Fragging Acan corals can be done, but I wouldn’t say they are the easiest coral to frag. If you have the proper tools, it will be much easier. The difficult part is you will need to cut down on its skeleton in between the two heads.
You will need to make a precise and quick cut to avoid damaging the coral.
Fragging Acan corals video:
Proper Lighting for Acans
It’s important for Acan corals to have proper lighting in order to ensure growth and overall health. It’s true that Acans feed via the zooxanthellae algae hosted within their body.
The difference between Acans and other corals is that the Acan coral only utilizes photosynthesis for a portion of their nutrition and others use it as the main nutrition source.
This means that they only need low to moderate lighting intensity. They do not like high lighting and will bleach out or die if placed under intense light.
It’s best to keep your Acans in the lower to middle areas of your reef tank where lighting levels are not as intense.
Acan corals prefer to be in low to medium lighting areas of the tank with low to medium water flow. This water flow should be indirect and not pointed directly at them.
Using a wavemaker or alternating powerheads with variable strength and settings will allow for laminar water flow patterns.
This provides better filter feeding opportunities and removes waste from the coral. If the water movement is too strong, the coral will not open up and will show signs of stress.
Where do you put ACAN coral in tank?
It is recommended to keep Acan corals in the bottom to the midsection of your tank. Some people will place them in caves or around rock formations to avoid high lighting or water movement.
Keep Acans at least a few inches away from other corals. As mentioned, they can sting other corals nearby. But if you provide enough space between corals and place them accordingly in the tank, there should be no issues.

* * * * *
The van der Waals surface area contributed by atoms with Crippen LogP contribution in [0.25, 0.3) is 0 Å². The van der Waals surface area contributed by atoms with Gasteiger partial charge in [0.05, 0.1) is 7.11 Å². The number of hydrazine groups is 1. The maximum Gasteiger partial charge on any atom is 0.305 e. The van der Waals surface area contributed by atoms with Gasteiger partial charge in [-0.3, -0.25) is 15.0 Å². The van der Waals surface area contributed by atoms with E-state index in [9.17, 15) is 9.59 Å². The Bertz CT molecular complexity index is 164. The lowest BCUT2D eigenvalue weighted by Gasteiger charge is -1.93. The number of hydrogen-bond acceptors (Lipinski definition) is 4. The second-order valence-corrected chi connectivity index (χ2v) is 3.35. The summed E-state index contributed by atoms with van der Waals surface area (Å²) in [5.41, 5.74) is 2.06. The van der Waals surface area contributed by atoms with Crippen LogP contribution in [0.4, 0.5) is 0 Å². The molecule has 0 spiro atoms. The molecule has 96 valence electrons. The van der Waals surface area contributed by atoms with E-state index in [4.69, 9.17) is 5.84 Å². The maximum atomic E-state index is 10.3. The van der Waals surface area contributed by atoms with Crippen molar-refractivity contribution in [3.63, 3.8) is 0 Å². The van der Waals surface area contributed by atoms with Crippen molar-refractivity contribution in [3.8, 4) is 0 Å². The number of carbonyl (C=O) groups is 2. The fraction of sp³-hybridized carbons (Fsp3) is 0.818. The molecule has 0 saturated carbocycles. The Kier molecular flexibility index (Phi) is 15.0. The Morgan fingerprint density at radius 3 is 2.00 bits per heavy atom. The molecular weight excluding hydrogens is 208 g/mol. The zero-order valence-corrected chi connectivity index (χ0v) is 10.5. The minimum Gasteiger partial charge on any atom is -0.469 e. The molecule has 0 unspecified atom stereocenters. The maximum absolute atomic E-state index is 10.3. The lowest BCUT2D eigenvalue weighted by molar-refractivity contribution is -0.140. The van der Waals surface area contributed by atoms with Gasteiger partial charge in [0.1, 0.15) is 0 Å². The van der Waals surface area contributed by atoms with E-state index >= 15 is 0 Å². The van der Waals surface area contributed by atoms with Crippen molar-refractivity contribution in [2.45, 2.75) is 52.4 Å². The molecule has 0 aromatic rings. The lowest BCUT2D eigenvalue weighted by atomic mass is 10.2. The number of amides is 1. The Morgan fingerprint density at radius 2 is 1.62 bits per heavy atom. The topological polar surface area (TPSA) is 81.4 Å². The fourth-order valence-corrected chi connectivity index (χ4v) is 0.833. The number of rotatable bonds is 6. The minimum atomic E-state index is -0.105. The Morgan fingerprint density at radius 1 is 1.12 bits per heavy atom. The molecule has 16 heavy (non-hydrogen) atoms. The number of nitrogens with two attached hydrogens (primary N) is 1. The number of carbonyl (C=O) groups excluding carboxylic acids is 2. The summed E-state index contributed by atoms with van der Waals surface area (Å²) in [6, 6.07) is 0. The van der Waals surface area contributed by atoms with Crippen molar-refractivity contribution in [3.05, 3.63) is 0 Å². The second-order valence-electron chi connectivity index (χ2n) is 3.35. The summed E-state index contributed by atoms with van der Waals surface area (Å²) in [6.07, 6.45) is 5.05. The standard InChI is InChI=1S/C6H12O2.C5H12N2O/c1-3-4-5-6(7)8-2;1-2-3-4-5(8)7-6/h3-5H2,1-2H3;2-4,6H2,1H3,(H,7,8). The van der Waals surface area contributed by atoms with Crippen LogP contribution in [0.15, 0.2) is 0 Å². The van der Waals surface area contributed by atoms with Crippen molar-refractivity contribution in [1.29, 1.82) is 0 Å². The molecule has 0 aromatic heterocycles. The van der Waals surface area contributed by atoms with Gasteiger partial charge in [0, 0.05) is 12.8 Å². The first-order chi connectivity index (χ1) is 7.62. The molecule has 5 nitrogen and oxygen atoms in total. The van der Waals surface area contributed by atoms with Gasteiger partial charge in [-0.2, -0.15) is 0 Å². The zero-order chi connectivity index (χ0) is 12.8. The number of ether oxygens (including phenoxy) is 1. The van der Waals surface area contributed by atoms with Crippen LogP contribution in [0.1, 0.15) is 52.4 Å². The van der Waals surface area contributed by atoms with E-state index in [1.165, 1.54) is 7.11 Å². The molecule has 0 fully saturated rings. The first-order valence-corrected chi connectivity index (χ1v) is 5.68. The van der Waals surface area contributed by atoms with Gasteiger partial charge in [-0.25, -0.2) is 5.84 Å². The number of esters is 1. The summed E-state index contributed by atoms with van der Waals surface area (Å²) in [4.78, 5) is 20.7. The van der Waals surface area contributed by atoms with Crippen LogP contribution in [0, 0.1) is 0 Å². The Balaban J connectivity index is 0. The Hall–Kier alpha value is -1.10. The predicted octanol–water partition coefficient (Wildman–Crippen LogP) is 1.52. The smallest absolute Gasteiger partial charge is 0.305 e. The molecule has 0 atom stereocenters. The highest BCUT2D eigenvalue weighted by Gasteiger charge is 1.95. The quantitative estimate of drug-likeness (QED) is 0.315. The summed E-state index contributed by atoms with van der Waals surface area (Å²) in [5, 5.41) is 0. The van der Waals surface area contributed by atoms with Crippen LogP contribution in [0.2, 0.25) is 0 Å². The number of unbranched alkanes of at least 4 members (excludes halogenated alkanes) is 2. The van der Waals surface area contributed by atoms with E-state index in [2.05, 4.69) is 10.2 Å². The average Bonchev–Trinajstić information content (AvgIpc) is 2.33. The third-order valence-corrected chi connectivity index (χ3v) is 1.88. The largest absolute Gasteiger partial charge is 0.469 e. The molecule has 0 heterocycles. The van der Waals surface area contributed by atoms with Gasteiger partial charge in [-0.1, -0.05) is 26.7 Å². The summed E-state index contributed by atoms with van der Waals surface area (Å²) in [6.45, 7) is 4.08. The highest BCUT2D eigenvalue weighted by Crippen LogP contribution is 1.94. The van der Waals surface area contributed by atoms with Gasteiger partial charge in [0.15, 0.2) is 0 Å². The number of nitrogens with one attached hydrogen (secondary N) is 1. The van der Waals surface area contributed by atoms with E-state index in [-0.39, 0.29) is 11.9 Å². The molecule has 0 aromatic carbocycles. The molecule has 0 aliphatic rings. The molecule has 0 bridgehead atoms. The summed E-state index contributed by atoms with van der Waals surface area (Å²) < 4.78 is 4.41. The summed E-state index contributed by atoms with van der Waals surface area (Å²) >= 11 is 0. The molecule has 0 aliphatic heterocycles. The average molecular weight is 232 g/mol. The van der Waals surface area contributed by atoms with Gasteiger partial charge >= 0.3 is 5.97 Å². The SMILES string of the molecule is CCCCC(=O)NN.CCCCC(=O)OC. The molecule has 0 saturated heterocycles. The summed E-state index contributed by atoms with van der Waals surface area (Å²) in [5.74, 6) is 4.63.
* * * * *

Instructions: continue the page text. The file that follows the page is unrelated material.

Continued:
Acan Growth Rate
The Acan coral is known for its rapid growth rate. Once they are acclimated to the tank, it’s common for them to produce new heads on a regular basis. These heads will form the oval dome shape that they are famous for.
The great thing about these corals having a high growth rate is you can frag them to trade or sell with other hobbyists, or let them form into a stunning colony!
Acan coral Illness / Signs of Dying
If you notice your Acans are not looking normal, there is a chance that its health is failing and death could result. Look for the following signs:
- The apparent loss of color
- Shrinking in size
- Bleaching from too much light
Keeping your water parameters in check and ensuring proper lighting and water movement will help prevent these signs from showing.
Acan Coral Care Chart
Keeping Acan corals healthy is not difficult, and they are a great coral for beginners. With so many varieties available, you are sure to find the right ones for your tank. They don’t require pristine water condition, and you can easily feed them a few times per week if you are looking to grow them a bit faster than they normally grow.
They are one of the most popular corals in the hobby, and they are commonly found in most saltwater shops at great prices.